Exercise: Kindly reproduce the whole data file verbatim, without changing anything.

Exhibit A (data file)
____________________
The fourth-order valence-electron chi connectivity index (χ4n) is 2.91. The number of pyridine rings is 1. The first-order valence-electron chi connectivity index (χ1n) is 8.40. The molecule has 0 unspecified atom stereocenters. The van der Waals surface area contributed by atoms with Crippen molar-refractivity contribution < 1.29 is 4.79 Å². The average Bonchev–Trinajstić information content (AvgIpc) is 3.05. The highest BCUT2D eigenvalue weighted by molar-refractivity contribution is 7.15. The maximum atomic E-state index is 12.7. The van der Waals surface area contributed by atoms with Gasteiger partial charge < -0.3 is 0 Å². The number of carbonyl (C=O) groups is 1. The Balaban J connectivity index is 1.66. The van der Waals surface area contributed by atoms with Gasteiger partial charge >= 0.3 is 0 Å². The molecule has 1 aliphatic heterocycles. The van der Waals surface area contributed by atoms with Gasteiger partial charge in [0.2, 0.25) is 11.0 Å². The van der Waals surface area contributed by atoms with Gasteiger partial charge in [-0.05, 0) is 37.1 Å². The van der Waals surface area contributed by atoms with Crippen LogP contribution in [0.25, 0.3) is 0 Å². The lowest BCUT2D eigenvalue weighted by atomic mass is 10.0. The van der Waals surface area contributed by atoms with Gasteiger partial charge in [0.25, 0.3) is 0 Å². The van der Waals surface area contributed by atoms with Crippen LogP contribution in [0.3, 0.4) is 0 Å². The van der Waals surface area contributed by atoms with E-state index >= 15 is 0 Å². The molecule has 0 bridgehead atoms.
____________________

The fourth-order valence-electron chi connectivity index (χ4n) is 2.91. The number of pyridine rings is 1. The first-order valence-electron chi connectivity index (χ1n) is 8.40. The molecule has 0 unspecified atom stereocenters. The van der Waals surface area contributed by atoms with Crippen molar-refractivity contribution < 1.29 is 4.79 Å². The average Bonchev–Trinajstić information content (AvgIpc) is 3.05. The highest BCUT2D eigenvalue weighted by molar-refractivity contribution is 7.15. The maximum atomic E-state index is 12.7. The van der Waals surface area contributed by atoms with Gasteiger partial charge < -0.3 is 0 Å². The number of carbonyl (C=O) groups is 1. The Balaban J connectivity index is 1.66. The van der Waals surface area contributed by atoms with Gasteiger partial charge >= 0.3 is 0 Å². The molecule has 1 aliphatic heterocycles. The van der Waals surface area contributed by atoms with Gasteiger partial charge in [0.2, 0.25) is 11.0 Å². The van der Waals surface area contributed by atoms with Gasteiger partial charge in [-0.05, 0) is 37.1 Å². The van der Waals surface area contributed by atoms with Crippen LogP contribution in [0.25, 0.3) is 0 Å². The lowest BCUT2D eigenvalue weighted by atomic mass is 10.0. The van der Waals surface area contributed by atoms with Gasteiger partial charge in [0.25, 0.3) is 0 Å². The van der Waals surface area contributed by atoms with Crippen LogP contribution in [0.3, 0.4) is 0 Å². The van der Waals surface area contributed by atoms with E-state index >= 15 is 0 Å². The molecule has 0 bridgehead atoms.